As Cuba and the U.S. restore diplomatic relations, what's in store for Americans who want to visit Cuba? And for Cubans wanting more prosperity? Steve Paulson recently traveled to Cuba and brought back new stories about our island neighbor. From diplomacy to culture, we tackle jazz, baseball and politics.
Why are Cuba and the U.S. restoring diplomatic relations? Journalist Ann Louise Bardach says Cuba desperately needs to open up its economy now that its patron, Venezuela, can no longer play the role of sugar daddy. And Raul Castro is finally stepping out of the shadow of his ailing brother Fidel.
The Topes de Collante nature reserve is nestled In the mountains southeast of Havana. We go for a hike with naturalist Andres Santana Diaz, who points out various natural remedies from rainforest plants.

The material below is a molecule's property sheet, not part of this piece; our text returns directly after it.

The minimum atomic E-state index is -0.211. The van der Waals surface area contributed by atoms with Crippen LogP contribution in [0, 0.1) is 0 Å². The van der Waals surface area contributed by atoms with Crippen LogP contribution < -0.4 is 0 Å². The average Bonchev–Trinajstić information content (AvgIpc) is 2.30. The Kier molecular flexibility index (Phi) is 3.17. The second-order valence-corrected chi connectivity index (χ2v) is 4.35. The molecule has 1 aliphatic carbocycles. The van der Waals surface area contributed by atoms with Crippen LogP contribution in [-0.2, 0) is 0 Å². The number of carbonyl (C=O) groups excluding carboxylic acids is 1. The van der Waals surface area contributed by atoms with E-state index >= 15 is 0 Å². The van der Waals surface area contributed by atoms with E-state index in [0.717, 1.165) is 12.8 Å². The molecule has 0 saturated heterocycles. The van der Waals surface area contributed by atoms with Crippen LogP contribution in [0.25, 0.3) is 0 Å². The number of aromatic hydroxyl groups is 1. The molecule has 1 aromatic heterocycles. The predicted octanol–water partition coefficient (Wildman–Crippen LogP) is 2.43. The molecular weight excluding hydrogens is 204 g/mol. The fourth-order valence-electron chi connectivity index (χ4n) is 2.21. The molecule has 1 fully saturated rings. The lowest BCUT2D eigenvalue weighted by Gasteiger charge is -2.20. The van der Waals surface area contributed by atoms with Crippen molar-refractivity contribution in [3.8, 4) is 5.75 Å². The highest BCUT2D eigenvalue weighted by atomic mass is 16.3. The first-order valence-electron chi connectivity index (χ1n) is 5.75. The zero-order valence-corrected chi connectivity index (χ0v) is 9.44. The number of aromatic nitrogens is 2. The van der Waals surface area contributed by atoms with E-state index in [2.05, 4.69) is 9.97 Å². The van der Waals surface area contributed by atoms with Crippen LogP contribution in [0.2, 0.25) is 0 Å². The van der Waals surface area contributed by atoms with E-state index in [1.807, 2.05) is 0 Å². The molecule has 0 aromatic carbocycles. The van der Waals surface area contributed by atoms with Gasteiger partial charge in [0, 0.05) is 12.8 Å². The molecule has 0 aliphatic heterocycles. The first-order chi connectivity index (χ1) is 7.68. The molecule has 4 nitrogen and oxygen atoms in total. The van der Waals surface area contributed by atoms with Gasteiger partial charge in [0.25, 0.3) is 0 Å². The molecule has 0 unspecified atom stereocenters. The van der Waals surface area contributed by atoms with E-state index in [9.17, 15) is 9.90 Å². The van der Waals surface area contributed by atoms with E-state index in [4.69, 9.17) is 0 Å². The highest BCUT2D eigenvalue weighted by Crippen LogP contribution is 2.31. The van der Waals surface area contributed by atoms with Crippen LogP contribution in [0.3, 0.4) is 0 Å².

When he was 14, Paul Menendez went to Havana in 1966 to study music. He stayed...changed his name to Pablo, and ever since he's lived in Cuba, where he's now a famous jazz musician. Sitting on his Havana rooftop, Pablo tells Steve Paulson this remarkable story.
Rumors are flying that we'll see a Major League baseball game in Havana next year. But that doesn't account for the thorny problem of Cuban defectors now playing in America, or the crumbling infrastructure of Havana's baseball stadiums.
Ever wonder why certain foods fall out of favor? In his book “The Gluten Lie” Alan Levinovitz argues that food has become akin to a modern religion for a lot of us, complete with its own set of rules, prohibitions and guiding beliefs.
We head back in time now, to the evening of March 8th, 1971. The night 8 young Vietnam war protestors broke into their local FBI office – in Media, PA – and stole top-secret documents that would rock the nation.